Video Game Generation 7: The End of the Industry?

The Crash After Generation 2 and the Savior of Generation 3

Yes, the video game industry has died before. The masses were crushed because of the massive amounts of bad games (E.T.) and bad consles being released (Oddessy 2, Atari 7600). The only part of the industry gaining strength at that time was computer gaming, mainly because of Macintosh going mainstream and the release of Commrodore 64 and games such as Wolfenstien. Why did the industry die? Bad games with horrid gameplay and ugly graphics, bad consles that looked horrible and were hard to play, and prices shooting to the moon. Generation 2 is the worst generation of video games.

The video game industry seemed dead. But only for a short while. A cult formed. People still played, but very few. BBSes popped up worldwide, groups discussing how video games would come back one day. And then…. a shining light came from Kyoto, Japan.

Generation 3 was beginning. A video game consle by the name of NES, or Nintendo Entertainment System, or Famicom, hit the market. Anylysts were beside themselves. They continued to mock this Kyoto based company, called Nintendo, for even trying to revive this dead, dead industry. They continued to say that Nintendo’s efforts would amount to nothing.

They, however, were very, very wrong. The main thing about the NES’s original release was it was the best value in video game history. For $249, you got the system, 2 controllers, the Zapper light gun, the very entertaining ROB, and two great NES games: “Duck Hunt” and “Gyromite”. 1983 was the revival year. The year of Generation 3. Nintendo saved gaming.

The West, however, didn’t seem ready. It took until 1986 for the NES to come to our shores…. and it sold over 30 million copies in its 8 year lifespan.

There were, of course, imitators. The Sega Master System did come to the West, but had much less success on both shores. It had less than 10% of the 8-bit market…. but it certainly did help in the video game revival.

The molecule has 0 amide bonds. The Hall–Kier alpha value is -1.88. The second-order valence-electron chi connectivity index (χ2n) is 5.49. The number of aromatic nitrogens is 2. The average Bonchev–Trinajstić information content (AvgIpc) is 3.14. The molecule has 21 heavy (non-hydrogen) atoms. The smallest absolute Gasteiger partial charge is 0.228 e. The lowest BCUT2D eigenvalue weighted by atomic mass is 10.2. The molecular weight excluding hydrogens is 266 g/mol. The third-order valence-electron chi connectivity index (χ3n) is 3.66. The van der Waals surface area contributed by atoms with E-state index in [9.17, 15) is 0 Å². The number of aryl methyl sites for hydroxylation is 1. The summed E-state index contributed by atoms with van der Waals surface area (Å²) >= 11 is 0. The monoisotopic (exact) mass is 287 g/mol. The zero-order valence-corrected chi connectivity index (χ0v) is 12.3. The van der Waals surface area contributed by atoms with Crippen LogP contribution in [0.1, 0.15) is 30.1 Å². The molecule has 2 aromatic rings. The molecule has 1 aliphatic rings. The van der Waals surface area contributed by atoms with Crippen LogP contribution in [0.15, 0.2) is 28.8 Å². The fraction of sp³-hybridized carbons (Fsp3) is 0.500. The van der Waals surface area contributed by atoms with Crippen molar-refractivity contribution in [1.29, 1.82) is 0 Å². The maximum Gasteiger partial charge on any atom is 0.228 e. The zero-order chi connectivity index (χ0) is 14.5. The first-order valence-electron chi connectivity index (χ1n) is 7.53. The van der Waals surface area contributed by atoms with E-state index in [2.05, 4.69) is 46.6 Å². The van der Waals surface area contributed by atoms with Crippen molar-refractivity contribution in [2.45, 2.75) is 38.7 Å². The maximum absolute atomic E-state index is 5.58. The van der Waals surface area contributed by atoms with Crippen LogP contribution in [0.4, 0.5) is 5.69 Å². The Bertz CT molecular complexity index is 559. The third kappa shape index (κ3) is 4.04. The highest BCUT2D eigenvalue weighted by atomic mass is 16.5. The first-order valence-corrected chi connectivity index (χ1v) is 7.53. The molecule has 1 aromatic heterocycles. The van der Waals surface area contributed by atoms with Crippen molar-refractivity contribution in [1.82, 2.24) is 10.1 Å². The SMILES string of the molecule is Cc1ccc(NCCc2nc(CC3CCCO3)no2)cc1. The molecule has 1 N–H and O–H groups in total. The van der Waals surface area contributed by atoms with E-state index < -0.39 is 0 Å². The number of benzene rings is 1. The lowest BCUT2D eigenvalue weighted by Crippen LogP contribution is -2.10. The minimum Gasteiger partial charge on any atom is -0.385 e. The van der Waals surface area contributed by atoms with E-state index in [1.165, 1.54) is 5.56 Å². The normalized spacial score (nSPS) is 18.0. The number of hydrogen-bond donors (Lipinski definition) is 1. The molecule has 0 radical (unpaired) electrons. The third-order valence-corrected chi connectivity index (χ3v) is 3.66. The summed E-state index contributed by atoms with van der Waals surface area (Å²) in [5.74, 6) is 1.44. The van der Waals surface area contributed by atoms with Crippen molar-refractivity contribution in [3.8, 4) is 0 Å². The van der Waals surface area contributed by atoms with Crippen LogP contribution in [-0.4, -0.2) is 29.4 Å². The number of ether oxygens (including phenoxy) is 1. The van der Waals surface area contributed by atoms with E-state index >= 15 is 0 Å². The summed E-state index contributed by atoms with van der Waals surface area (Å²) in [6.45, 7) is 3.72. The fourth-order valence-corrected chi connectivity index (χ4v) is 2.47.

Also in this generation, portable gaming is introduced. The Gameboy revolutionizes the way people play games, as well does its famous launch title, “Tetris”. Nintendo’s creations certainly did make a huge impact.

The Golden Age of Generation 4

GENERATION 4! Ah, yes, we all loved the 16-bit generation, eh! Arr! So many successes, so many flops! The Jaguar, the Lynx, the Game Gear, the Nomad! The SNES, the Genesis, the Game Boy Pocket! This, ladies and gentlemen, was when gaming reached it’s highest point! Everyone knew who Mario and Sonic were. Everyone watched those quirky little shows like Captain N and the Game Masters and Nick Arcade. Gaming was mainstream, and several companies began to take the jump. Nintendo, Sega, Atari, Sony, Mattel, and even Tiger for a little bit there! Gaming was the shiznite, yo, and nothing was there to bring it down!

Although….. gaming was so popular that some anylysts found it laughably impossible that people wouldn’t get tired of it. It was some stupid fad, they said, look at all the failures, such as the Jaguar and the Lynx and the Nomad and the Game Gear, soon enough there would be so many games on the market that the industry would overflow and die. The bubble would burst. Like the real estate market, when there’s too much on the market, people stop buying and stay with what they have, and then the bubble pops. That, in fact, is happening currently with the real estate market.

Well, once again, the anylysts were wrong. The Genesis and the SNES were like battling tanks that focused on each other yet ran over those in their path, even if they were part of their own army.

Generation 4 was the longest generation of gaming history, spanning from 1989 to 1996. It is also the generation which has the largest group of homebrew authors, obviously showing the fact that it is the golden age of gaming.